10 Don Strock QB 6-5 220 Virginia Tech 9
11 Jim Jensen QB 6-4 215 Boston U. 2
16 David Woodley QB 6-2 205 LSU 3
22 Tony Nathan RB 6-0 205 Alabama 4
28 Don McNeal CB 5-11 190 Alabama 3
31 Eddie Hill RB 6-2 205 Memphis 4
32 Tom Vigorito RB 5-10 195 Virginia 2
33 Rich Diana RB 5-9 220 Yale 1
34 Woody Bennett RB 6-2 225 Miami (FL) 4
37 Andra Franklin RB 5-10 225 Nebraska 2
40 Mike Kozlowski S 6-0 195 San Diego St./BYU/Col. 4
41 Fulton Walker CB 5-10 195 West Virginia 2
42 Lyle Blackwood FS 6-1 190 TCU 10
44 Paul Lankford CB 6-1 185 Penn State 1
47 Glenn Blackwood SS 6-0 185 Texas 4
48 Gerald Small CB 5-11 190 San Jose State 5
49 William Judson CB 6-1 190 South Carolina State 1
50 Larry Gordon LB 6-4 230 Arizona State 7
52 Steve Shull LB 6-1 220 William & Mary 3
53 Ron Hester LB 6-2 220 Florida State 1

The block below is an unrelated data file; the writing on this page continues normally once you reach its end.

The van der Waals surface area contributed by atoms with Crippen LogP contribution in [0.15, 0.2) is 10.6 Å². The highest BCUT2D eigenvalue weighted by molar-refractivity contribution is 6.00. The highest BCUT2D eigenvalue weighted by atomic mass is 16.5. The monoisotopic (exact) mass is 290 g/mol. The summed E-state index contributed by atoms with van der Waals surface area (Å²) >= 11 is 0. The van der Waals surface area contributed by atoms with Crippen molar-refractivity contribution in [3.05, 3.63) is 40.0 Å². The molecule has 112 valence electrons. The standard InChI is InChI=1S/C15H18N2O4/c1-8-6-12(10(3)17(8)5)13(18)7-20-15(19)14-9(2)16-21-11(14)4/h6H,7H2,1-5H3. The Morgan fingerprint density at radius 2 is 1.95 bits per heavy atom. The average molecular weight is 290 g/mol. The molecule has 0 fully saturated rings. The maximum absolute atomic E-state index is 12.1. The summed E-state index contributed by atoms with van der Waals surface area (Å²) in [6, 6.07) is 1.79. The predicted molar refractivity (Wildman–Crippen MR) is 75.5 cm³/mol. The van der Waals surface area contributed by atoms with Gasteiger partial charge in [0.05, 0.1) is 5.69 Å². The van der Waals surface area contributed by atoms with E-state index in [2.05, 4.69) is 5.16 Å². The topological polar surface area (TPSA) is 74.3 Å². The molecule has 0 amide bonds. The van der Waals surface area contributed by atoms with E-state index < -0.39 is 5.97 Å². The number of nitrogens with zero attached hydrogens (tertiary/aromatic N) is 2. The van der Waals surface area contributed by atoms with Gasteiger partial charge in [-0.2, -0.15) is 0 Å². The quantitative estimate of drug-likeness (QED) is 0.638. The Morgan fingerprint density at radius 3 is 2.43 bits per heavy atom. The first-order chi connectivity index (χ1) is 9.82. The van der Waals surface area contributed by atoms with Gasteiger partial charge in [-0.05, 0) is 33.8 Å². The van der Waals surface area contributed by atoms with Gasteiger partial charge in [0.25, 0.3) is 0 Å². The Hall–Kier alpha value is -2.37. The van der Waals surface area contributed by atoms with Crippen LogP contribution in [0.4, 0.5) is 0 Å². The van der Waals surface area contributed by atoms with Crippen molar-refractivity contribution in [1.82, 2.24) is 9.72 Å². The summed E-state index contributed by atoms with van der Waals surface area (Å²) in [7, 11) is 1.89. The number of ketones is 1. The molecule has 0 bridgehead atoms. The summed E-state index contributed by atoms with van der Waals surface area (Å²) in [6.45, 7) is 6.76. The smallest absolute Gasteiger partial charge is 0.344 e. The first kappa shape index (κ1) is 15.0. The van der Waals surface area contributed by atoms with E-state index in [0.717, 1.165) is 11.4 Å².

54 Steve Potter LB 6-3 235 Virginia 2
55 Ernest Rhone LB 6-2 225 Henderson State 8
56 Charles Bowser LB 6-3 230 Duke 1
57 Dwight Stephenson C 6-2 255 Alabama 3
58 Kim Bokamper DE 6-6 250 Concordia/San Jose St. 6
59 Bob Brudzinski LB 6-4 230 Ohio State 6
60 Jeff Toews G 6-3 255 Washington 4
61 Roy Foster G 6-4 280 USC 1
63 Mark Dennard C 6-1 255 Texas A&M 4
67 Bob Kuechenberg G 6-2 255 Notre Dame 13
68 Eric Laakso T 6-4 265 Tulane 5
73 Bob Baumhower NT 6-5 260 Alabama 6
74 Cleveland Green T 6-3 265 Southern 4
75 Doug Betters DE 6-7 260 Montana/Nevada 5
77 A. J. Duhe LB 6-4 250 LSU 6
79 Jon Giesler T 6-5 260 Michigan 4
80 Joe Rose TE 6-3 230 California 3
81 Jimmy Cefalo WR 5-11 190 Penn State 5
82 Duriel Harris WR 5-11 175 New Mexico State 7